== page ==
Where to Go on a Trip? Idrija

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The Town of Mercury, Idrija Lace, and Excellent Cuisine

When mentioning Idrija, most Slovenians immediately think of mercury and Idrija lace, sometimes followed by Idrija dumplings (žlikrofi). In 1490, the world’s second-largest mercury deposit was discovered here, leading to nearly 500 years of prosperity and mining-related growth. Among the women and daughters of miners, a unique tradition of lace-making developed, which continues to this day.

This important trio is completed by Idrija dumplings, a ravioli-like culinary specialty that became Slovenia’s first officially protected dish in 2010 and the first Slovenian product to receive the Traditional Speciality Guaranteed designation from the European Union. For most places with around 12,000 residents, this would be enough to put them on the map. However, Idrija’s tourist offer extends well beyond these most famous elements. Idrija is easily accessible from the Mediterranean coast and Ljubljana, yet it seems hidden by three plateaus that surround it on all sides. Thanks to this natural beauty (which includes Slovenia’s first protected natural monument) and the foresight of local industries to develop other sectors alongside mining, Idrija has managed to avoid the economic hardships that affected other former mining towns and has flourished as a tourist destination. Its tourism pinnacle came in 2011 when it received the European Destination of Excellence award, followed by its inclusion on the prestigious UNESCO World Heritage List in 2012.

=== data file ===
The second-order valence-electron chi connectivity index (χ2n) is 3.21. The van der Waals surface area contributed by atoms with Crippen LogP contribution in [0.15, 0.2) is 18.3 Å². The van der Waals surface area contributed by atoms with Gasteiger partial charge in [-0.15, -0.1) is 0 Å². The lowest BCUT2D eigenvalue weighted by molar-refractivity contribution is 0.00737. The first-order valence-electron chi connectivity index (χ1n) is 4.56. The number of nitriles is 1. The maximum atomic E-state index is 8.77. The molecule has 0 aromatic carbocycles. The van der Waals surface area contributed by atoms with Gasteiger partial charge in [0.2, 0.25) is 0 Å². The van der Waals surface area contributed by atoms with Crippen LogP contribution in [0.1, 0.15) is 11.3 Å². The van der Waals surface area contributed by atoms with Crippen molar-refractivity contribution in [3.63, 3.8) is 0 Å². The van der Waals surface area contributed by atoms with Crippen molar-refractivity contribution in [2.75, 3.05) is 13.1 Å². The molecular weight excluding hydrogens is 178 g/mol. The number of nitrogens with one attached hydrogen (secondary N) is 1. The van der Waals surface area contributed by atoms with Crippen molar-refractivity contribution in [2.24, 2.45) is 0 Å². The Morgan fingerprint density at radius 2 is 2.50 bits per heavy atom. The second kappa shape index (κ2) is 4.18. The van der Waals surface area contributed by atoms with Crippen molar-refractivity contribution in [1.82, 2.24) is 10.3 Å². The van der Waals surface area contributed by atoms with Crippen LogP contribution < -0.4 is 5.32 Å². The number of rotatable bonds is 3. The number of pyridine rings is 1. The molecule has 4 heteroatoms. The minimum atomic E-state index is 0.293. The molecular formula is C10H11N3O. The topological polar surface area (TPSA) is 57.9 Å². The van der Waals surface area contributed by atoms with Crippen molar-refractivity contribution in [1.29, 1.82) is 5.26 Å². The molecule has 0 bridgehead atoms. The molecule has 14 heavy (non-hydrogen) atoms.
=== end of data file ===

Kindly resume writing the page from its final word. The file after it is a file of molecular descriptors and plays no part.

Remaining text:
When mentioning Idrija, most Slovenians immediately think of mercury and Idrija lace, sometimes followed by Idrija dumplings (žlikrofi). In 1490, the world’s second-largest mercury deposit was discovered here, leading to nearly 500 years of prosperity and mining-related growth. Among the women and daughters of miners, a unique tradition of lace-making developed, which continues to this day.

This important trio is completed by Idrija dumplings, a ravioli-like culinary specialty that became Slovenia’s first officially protected dish in 2010 and the first Slovenian product to receive the Traditional Speciality Guaranteed designation from the European Union. For most places with around 12,000 residents, this would be enough to put them on the map. However, Idrija’s tourist offer extends well beyond these most famous elements. Idrija is easily accessible from the Mediterranean coast and Ljubljana, yet it seems hidden by three plateaus that surround it on all sides. Thanks to this natural beauty (which includes Slovenia’s first protected natural monument) and the foresight of local industries to develop other sectors alongside mining, Idrija has managed to avoid the economic hardships that affected other former mining towns and has flourished as a tourist destination. Its tourism pinnacle came in 2011 when it received the European Destination of Excellence award, followed by its inclusion on the prestigious UNESCO World Heritage List in 2012.

Discover more ideas for trips around Slovenia here.

GEWERKENEGG CASTLE AND THE MUNICIPAL MUSEUM OF IDRIJA